History

Started on Feb 1, 1892 with only 31 students St. Albert’s school has now completed 125 years of its existence. The school was established by Italian Missionary, Vicar General Rev. Fr. Candice, under the direction from then Archbishop of Verapoly.

The land in which St. Albert’s School now locates was then known as Thumbaparambu among localities, a name given due to the abundance of Thumba (Lucas aspera) in it. Rev Fr. Candidus was the first Manager of the School. This land was donated by Maharaja of Cochin. On August 4, 1896, the school was elevated to the level of Lower Secondary School.

The two Gothic buildings which have been important land marks of Cochin City were constructed in 1897. The design and construction was carried out by Mr. Raiappan of Kottar village in erstwhile Travancore State. In 1898 due to shortage of students at St. Philomina’s High School in Koonammavu, its students and teachers were incorporated into St. Albert’s School, which had greatly helped our school to be upgraded to a High school level, and on Jan 11, 1898 formal up-gradation was done. On August 18, 1898 school got the recognition of Madras University. In 1907 a new building was constructed at the north east corner of the school ground, which was meant for hostel and chapel, school chapel still resides at this building. In 1963 Teachers Training Institute was established.

The construction of Pagoda buildings was completed in 1984 and the new building of High School (Honey Comb) was completed in 1994. The school has celebrated its Golden Jubilee in 1955 and Centenary in 1992. In order to commemorate the centenary an open stage was constructed in 1992 in the memory of Msgr. Chakiamurry in the main ground of the school. In 1998, St. Albert's High School was elevated into St. Albert's Higher Secondary School.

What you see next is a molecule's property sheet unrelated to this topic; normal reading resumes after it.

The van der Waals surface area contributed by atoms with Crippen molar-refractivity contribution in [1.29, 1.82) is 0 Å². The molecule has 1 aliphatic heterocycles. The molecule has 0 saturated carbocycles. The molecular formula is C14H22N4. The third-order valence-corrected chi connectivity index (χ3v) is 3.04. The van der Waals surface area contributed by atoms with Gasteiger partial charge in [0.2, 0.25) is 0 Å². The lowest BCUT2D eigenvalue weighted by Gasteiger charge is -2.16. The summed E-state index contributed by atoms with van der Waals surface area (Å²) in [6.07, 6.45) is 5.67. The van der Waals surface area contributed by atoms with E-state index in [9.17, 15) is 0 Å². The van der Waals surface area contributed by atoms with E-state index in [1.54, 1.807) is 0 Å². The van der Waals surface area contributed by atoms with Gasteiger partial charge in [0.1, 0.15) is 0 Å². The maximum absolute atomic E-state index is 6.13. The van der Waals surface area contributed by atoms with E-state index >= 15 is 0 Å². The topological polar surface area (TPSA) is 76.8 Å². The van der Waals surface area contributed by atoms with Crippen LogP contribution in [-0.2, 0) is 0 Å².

The Higher Secondary School has each batch of Science, Commerce & Humanities batches. Higher Secondary section is on first floor of the Pagoda building where classes functions and on first floor of East block of Gothic building where Laboratories functions. High School section is at Honeycomb building. UP and LP sections are at ground floor of Pagoda building.

Being the Alma Mater for many generations of Cochinites, St. Albert’s School will always bring colourful memories to students of the past and the present.

 

St. Albert

St. Albert the Great or also known as Albert of Cologne, Albert of Lauingen or Doctor Universalis (Latin for “Universal Doctor”)

 Albertus Magnus was a philosopher, a bishop, a prolific writer, and one of the most influential scientists of the Middle Ages.

He was born as the eldest son of the Count of Bollstädt, at Lauingen, Swabia, in the year 1205 or 1206, though many historians give it as 1193.

As a youth he was sent to pursue his studies at the University of Padua. In the year 1223 he joined the Order of St. Dominic. By 1245 Albertus was lecturing on the Bible at the Dominican convent of St. Jacques at the University of Paris.

After completing his studies he taught theology at Hildesheim, Freiburg (Breisgau), Ratisbon, Strasburg, and Cologne. In 1245, he was ordered to repair to Paris. There he received the Doctor's degree in the university which, above all others, was celebrated as a school of theology.

It was during this period of reaching at Cologne and Paris that he counted amongst his hearers St. Thomas Aquinas, then a silent, thoughtful youth, whose genius he recognized and whose future greatness he foretold. The disciple accompanied his master to Paris in 1245, and returned with him, in 1248, to the new Studium Generale of Cologne, in which Albert was appointed Regent, whilst Thomas became second professor and Master of Students.

In the late 1250's Father Albert was appointed the pope's personal theologian and canonist. In 1254 Albert was elected Provincial of his Order in Germany. In the year 1260 he was appointed Bishop of Ratisbon. Albert governed the diocese until 1262, when he resigned to resume the duties of a professor in the Studium at Cologne.

St. Albert may be referred to as the "Father of the Natural Sciences". It was his contemporaries who dubbed him "The Great", referring to the scope and depth of his learning. As a great natural scientist, he stands beside Friar Roger Bacon, who referred to some of Albert's works as "original sources". Albert was in his own lifetime and for centuries that followed an authority on physics, geography, astronomy, mineralogy, chemistry, and biology.

Some time after 1278 he suffered a lapse of memory; his strong mind gradually became clouded; his body, weakened by vigils, austerities, and manifold labours, sank under the weight of years. At the age of seventy three he died among his religious brothers in Cologne on November 15, 1280. He was beatified by Pope Gregory XV in 1622. On December 16, 1941, near the beginning of the nuclear age, Pope Pius XII proclaimed St. Albert the Great to be the Patron of all Students and Researchers of the Natural Sciences.

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